Register here for the next IssueConnect webinar scheduled for Tuesday, May 25, 2010. Join us to address the pressing issues of the employer community.
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Here are a few of the answers to questions posed by members during April's IssueConnect:
Does AIM support state legislation to allow municipal government to join the state healthcare plan known as the Group Insurance Commission (GIC) to relieve municipal budgets and reduce pressure on state aid?
AIM supports granting Massachusetts municipalities the ability to alter health care plan design, without having to bargain those changes with municipal unions. Municipal health insurance costs have increased at double-digit rates annually since 2000 – more than five times the rate of inflation – growing from just 6 percent of municipal budgets in 2001 to a projected 20 percent by 2020, according to a Mass. Taxpayers Foundation analysis.
Two straightforward changes would provide large and immediate savings in health costs, dwarfing the savings from all other municipal relief proposals:
- Give local officials the power to design their health insurance plans outside of collective bargaining.
- Require by statute that all eligible local retirees enroll in Medicare as their primary source of health insurance coverage.
In both cases, these changes would merely provide municipal leaders with the same tools as the state to manage health insurance costs and bring the extraordinarily generous benefits of municipal employees – the last bastion of the $5 co-pay – in line with state employees.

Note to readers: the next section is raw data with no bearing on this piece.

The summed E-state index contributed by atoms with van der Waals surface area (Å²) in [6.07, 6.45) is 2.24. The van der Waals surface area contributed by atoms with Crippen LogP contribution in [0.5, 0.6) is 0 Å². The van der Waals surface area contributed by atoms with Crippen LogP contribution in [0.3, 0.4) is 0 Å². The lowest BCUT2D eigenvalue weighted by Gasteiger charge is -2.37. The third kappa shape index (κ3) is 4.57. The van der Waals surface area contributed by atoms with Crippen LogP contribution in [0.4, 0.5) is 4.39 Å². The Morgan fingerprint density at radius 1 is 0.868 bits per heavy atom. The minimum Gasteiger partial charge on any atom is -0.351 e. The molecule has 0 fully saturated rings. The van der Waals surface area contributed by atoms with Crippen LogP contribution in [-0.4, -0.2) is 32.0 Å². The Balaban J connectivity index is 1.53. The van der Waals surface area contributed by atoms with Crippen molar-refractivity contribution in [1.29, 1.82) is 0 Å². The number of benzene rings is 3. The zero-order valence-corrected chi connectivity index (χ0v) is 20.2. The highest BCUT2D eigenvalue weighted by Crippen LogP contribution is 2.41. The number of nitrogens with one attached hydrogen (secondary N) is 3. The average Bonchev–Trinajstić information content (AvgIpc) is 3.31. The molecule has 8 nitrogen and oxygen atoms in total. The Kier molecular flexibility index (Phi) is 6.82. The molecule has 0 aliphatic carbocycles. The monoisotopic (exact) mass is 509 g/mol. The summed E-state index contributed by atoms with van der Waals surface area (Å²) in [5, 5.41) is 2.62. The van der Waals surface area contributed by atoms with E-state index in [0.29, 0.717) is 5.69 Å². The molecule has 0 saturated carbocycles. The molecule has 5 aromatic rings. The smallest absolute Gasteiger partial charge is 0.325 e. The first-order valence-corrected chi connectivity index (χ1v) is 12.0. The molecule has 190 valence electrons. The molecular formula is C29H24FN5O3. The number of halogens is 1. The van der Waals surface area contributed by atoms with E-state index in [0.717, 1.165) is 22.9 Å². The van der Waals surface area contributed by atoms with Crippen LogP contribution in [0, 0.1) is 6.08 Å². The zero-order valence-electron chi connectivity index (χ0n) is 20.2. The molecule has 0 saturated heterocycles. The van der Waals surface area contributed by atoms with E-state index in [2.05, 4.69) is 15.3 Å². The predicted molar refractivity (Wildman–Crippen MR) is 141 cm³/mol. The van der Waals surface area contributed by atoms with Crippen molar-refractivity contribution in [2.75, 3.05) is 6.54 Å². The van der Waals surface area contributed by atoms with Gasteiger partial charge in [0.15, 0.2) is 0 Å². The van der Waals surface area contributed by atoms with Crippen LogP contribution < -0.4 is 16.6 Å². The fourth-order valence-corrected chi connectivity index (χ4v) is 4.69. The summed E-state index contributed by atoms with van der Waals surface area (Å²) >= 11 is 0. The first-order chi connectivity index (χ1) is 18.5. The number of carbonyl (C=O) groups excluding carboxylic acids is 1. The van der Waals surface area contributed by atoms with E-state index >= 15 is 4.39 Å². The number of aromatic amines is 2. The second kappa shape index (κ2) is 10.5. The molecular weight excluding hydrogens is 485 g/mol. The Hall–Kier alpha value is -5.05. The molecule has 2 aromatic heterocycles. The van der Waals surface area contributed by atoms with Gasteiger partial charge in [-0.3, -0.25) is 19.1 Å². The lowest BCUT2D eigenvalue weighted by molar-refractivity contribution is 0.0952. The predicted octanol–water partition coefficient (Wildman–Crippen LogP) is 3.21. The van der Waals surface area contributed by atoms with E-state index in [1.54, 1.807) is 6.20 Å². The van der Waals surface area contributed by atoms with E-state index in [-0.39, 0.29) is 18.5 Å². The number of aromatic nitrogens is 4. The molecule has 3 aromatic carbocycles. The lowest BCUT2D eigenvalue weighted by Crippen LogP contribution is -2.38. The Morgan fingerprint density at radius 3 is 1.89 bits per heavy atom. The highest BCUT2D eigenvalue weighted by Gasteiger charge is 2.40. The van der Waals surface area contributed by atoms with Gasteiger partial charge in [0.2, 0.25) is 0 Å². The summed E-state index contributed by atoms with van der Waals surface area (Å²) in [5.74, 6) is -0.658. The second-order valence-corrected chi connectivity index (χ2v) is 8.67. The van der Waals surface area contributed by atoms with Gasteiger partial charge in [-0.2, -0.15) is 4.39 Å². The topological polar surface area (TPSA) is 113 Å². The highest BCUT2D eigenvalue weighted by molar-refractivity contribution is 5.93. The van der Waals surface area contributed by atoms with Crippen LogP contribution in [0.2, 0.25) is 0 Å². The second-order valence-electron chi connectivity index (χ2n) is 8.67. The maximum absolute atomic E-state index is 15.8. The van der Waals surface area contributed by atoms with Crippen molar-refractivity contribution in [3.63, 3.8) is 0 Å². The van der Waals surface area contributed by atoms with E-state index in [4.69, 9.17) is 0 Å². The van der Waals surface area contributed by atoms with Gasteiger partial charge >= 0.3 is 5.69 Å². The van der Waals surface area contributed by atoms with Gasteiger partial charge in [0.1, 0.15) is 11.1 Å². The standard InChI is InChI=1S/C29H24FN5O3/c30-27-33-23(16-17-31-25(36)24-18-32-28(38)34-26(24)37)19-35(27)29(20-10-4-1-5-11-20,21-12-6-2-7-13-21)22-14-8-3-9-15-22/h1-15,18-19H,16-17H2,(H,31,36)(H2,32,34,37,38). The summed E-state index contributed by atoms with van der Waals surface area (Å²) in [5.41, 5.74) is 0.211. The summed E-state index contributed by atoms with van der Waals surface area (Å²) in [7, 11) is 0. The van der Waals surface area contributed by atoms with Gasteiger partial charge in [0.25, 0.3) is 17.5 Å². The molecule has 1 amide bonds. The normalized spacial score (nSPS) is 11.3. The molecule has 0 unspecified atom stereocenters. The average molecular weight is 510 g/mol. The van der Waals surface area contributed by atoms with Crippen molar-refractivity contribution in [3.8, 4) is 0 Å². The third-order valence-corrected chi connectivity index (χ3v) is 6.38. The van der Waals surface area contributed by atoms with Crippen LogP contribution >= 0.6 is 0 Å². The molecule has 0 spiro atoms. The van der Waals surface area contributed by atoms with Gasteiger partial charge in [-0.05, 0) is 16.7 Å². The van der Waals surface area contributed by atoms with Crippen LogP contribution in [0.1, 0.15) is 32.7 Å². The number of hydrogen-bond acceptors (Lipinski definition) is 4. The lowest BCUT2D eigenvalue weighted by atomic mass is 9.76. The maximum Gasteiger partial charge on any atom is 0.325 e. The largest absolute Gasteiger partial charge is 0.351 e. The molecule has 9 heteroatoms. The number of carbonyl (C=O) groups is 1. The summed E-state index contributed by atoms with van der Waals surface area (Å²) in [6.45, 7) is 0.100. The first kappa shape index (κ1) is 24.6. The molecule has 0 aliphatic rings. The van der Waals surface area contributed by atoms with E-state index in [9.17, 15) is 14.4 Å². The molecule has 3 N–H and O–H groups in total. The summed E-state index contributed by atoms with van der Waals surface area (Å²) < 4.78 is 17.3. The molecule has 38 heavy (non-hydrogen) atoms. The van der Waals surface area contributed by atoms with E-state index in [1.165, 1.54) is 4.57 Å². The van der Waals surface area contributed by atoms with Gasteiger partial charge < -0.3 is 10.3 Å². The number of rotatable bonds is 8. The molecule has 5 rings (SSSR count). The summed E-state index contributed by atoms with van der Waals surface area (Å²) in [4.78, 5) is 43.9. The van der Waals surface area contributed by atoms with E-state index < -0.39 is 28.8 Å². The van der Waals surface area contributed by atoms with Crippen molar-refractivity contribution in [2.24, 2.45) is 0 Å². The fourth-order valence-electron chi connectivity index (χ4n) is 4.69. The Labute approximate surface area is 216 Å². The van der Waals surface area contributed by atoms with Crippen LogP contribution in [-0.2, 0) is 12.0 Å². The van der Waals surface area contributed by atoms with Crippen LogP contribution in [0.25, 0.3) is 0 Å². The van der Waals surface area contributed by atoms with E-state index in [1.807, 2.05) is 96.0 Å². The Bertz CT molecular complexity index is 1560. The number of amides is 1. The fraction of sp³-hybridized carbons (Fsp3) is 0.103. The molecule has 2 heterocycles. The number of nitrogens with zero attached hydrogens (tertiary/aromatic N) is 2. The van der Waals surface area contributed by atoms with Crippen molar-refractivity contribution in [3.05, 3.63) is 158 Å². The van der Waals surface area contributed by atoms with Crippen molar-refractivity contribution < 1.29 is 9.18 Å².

Allowing municipalities to change their health benefits outside of collective bargaining – as has long been done by the state’s Group Insurance Commission (GIC) – would save cities and towns roughly $100 million in the first year alone and as much as $2 billion annually by 2020.
What do you see as potential growth areas for jobs?
The largest growth in the next few years is likely to be in some of the more cyclical industries. We’ll see gains in business/technical/professional services, especially at the higher end (most of the gains so far have been temp employment), and leisure/recreation (e.g., restaurants). These should pick up as the economy begins to expand in earnest.
Among the industries specifically hit, some parts of construction (not office buildings), and also manufacturing, are likely to regain lost jobs. There’s unlikely to be much growth in government jobs, and there could be further significant losses.